Renowned for his resilience against tyranny and racial prejudice, Owens was hailed by President Jimmy Carter as a symbol of human perseverance.

His bond with German long jumper Carl Ludwig (“Luz”) Long exemplified historic sportsmanship at the time, as Long’s iconic advice helped Owens secure victory in the long jump event, “jump from a few inches before the takeoff board.”

Up for grabs through SCP is a Jesse Owens card from the 1936 Berlin Olympics on the track. This piece of memorabilia is starting for quite a bit less than Hines’ medal, with the starting bid at only $1,000.

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Summer Olympic Torch

The 1936 Olympic Games held in Berlin, Germany, were significant for several reasons, but they are perhaps best remembered for the controversy surrounding them, largely due to the political climate of the time and the actions of the Nazi regime in Germany.

  • Nazi Propaganda and Aryan Supremacy: The 1936 Olympics were exploited by the Nazi regime as a propaganda tool to showcase the supposed superiority of the Aryan race. Adolf Hitler and the Nazi Party sought to use the Games to promote their ideology of racial superiority and to present Germany as a powerful, modern nation to the world.
  • Boycott Calls: There were calls for a boycott of the 1936 Olympics by several countries and organizations due to Germany’s discriminatory policies, particularly against Jews. However, most countries ultimately participated in the Games, despite widespread concerns about the treatment of Jewish athletes and the broader implications of supporting Nazi Germany.
  • Racial Tensions: While the Nazi regime attempted to present an image of inclusivity during the Games, racial tensions persisted. African-American and Jewish athletes faced discrimination and segregation in Berlin, and the Nazi government attempted to downplay or conceal these issues to maintain the facade of unity and harmony.
  • Legacy of Controversy: The 1936 Olympics are remembered as a complex and controversial chapter in Olympic history. While the Games were successful in terms of organization and athletic achievements, they are also remembered for the political exploitation by the Nazi regime and the failure of the international community to adequately address the discriminatory policies of the host country.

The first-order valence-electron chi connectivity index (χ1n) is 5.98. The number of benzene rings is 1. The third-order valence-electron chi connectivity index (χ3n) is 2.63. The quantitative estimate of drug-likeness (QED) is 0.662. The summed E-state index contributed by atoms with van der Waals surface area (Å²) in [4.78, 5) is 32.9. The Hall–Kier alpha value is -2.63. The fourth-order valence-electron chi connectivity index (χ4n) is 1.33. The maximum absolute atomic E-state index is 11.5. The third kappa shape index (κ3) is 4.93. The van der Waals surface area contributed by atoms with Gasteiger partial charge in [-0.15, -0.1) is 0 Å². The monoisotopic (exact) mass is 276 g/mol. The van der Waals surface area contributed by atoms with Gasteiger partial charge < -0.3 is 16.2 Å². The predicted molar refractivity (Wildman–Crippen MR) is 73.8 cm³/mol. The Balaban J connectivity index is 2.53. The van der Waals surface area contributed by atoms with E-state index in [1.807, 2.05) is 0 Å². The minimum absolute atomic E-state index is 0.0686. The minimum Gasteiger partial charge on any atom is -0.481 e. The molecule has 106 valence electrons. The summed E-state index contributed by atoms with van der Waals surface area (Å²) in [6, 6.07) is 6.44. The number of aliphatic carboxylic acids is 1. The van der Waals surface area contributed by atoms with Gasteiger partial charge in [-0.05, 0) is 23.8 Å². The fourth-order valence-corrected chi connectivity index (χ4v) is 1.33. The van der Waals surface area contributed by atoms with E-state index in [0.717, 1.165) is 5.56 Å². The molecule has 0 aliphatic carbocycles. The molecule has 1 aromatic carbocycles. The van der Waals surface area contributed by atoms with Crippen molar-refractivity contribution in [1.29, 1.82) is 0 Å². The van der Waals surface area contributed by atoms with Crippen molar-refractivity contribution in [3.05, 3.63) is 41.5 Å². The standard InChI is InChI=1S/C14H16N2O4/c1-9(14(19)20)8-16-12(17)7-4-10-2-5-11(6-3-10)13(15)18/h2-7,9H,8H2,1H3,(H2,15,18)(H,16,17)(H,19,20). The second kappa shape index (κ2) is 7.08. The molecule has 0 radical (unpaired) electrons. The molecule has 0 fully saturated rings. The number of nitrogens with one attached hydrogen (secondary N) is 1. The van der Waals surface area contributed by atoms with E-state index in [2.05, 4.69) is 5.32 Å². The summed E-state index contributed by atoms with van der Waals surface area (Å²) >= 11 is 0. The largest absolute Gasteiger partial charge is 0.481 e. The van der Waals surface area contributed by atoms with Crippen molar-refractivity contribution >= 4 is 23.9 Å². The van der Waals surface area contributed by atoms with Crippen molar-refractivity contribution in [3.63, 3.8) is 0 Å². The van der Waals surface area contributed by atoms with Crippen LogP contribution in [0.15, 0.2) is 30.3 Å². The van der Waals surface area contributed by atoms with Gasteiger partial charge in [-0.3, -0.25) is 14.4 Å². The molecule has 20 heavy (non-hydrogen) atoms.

Have A Few Thousand Dollars To Spend? You Can Get Your Hands On Some Historic - And Eerie - Olympic Memorabilia 5

On offer from SCP is an Olympic torch from the 1936 Olympic Games.

This was the first Olympics in which an Olympic torch relay was held, with the flame traveling from Olympia, Greece, through Europe and finishing at the Olympic Stadium in Berlin.

The relay took place over 12 days and covered 3,187 km.

Despite some eerie backstories, owning a timeless piece of Olympic memorabilia would be pretty cool. Would you ever want to get your hands on a piece of history, even if it was from a chilling time?

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Jessy has been active her whole life, competing in cross-country, track running, and soccer throughout her undergrad. She pivoted to road cycling after completing her Bachelor of Kinesiology with Nutrition from Acadia University. Jessy is currently a professional road cyclist living and training in Spain.